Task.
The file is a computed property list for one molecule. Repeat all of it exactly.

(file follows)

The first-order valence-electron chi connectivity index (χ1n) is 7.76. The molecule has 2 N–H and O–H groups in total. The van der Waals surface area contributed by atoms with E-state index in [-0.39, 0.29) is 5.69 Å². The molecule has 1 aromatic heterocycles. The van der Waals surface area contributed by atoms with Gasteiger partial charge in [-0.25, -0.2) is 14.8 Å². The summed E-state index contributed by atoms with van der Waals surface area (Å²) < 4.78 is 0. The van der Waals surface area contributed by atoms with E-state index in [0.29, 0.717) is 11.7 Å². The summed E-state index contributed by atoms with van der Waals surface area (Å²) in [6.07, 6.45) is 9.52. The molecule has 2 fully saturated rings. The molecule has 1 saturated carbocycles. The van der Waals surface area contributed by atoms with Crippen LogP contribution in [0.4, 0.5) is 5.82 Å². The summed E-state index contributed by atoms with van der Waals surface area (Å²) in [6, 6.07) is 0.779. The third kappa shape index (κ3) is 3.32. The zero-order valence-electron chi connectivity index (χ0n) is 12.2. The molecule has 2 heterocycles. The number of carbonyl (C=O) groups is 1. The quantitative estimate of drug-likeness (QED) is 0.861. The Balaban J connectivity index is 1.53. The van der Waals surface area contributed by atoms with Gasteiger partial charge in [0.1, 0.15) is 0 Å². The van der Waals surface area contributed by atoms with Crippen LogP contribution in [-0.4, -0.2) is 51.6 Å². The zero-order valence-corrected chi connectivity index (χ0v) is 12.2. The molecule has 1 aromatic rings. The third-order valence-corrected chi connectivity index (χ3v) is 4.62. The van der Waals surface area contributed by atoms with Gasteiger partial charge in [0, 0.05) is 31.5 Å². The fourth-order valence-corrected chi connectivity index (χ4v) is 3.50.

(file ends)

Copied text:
The first-order valence-electron chi connectivity index (χ1n) is 7.76. The molecule has 2 N–H and O–H groups in total. The van der Waals surface area contributed by atoms with E-state index in [-0.39, 0.29) is 5.69 Å². The molecule has 1 aromatic heterocycles. The van der Waals surface area contributed by atoms with Gasteiger partial charge in [-0.25, -0.2) is 14.8 Å². The summed E-state index contributed by atoms with van der Waals surface area (Å²) < 4.78 is 0. The van der Waals surface area contributed by atoms with E-state index in [0.29, 0.717) is 11.7 Å². The summed E-state index contributed by atoms with van der Waals surface area (Å²) in [6.07, 6.45) is 9.52. The molecule has 2 fully saturated rings. The molecule has 1 saturated carbocycles. The van der Waals surface area contributed by atoms with Crippen LogP contribution in [0.4, 0.5) is 5.82 Å². The summed E-state index contributed by atoms with van der Waals surface area (Å²) in [6, 6.07) is 0.779. The third kappa shape index (κ3) is 3.32. The zero-order valence-electron chi connectivity index (χ0n) is 12.2. The molecule has 2 heterocycles. The number of carbonyl (C=O) groups is 1. The quantitative estimate of drug-likeness (QED) is 0.861. The Balaban J connectivity index is 1.53. The van der Waals surface area contributed by atoms with Gasteiger partial charge in [0.1, 0.15) is 0 Å². The van der Waals surface area contributed by atoms with Crippen LogP contribution in [-0.4, -0.2) is 51.6 Å². The zero-order valence-corrected chi connectivity index (χ0v) is 12.2. The molecule has 1 aromatic rings. The third-order valence-corrected chi connectivity index (χ3v) is 4.62. The van der Waals surface area contributed by atoms with Gasteiger partial charge in [0, 0.05) is 31.5 Å². The fourth-order valence-corrected chi connectivity index (χ4v) is 3.50.